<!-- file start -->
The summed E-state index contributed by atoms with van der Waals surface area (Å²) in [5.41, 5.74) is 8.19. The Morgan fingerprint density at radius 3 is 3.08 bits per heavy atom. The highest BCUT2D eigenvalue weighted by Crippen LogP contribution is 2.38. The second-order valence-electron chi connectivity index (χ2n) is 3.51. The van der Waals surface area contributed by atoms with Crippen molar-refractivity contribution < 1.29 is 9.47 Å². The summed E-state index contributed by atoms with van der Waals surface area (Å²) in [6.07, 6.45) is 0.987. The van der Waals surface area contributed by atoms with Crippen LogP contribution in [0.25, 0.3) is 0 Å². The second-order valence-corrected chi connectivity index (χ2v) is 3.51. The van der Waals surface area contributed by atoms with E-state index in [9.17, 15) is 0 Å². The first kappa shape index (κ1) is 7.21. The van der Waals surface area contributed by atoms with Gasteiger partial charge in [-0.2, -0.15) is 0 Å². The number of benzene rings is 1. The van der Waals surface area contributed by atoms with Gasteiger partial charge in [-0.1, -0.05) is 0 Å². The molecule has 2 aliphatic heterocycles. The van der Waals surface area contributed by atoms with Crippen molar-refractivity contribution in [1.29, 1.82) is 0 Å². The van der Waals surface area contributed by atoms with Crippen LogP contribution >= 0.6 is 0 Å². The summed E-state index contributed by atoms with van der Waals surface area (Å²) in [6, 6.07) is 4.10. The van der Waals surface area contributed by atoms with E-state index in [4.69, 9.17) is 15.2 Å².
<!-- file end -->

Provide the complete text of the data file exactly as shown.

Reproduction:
The summed E-state index contributed by atoms with van der Waals surface area (Å²) in [5.41, 5.74) is 8.19. The Morgan fingerprint density at radius 3 is 3.08 bits per heavy atom. The highest BCUT2D eigenvalue weighted by Crippen LogP contribution is 2.38. The second-order valence-electron chi connectivity index (χ2n) is 3.51. The van der Waals surface area contributed by atoms with Crippen molar-refractivity contribution < 1.29 is 9.47 Å². The summed E-state index contributed by atoms with van der Waals surface area (Å²) in [6.07, 6.45) is 0.987. The van der Waals surface area contributed by atoms with Crippen LogP contribution in [0.25, 0.3) is 0 Å². The second-order valence-corrected chi connectivity index (χ2v) is 3.51. The van der Waals surface area contributed by atoms with E-state index in [9.17, 15) is 0 Å². The first kappa shape index (κ1) is 7.21. The van der Waals surface area contributed by atoms with Gasteiger partial charge in [-0.2, -0.15) is 0 Å². The number of benzene rings is 1. The van der Waals surface area contributed by atoms with Gasteiger partial charge in [-0.1, -0.05) is 0 Å². The molecule has 2 aliphatic heterocycles. The van der Waals surface area contributed by atoms with Crippen molar-refractivity contribution in [1.29, 1.82) is 0 Å². The van der Waals surface area contributed by atoms with Crippen LogP contribution >= 0.6 is 0 Å². The summed E-state index contributed by atoms with van der Waals surface area (Å²) in [6, 6.07) is 4.10. The van der Waals surface area contributed by atoms with E-state index in [4.69, 9.17) is 15.2 Å².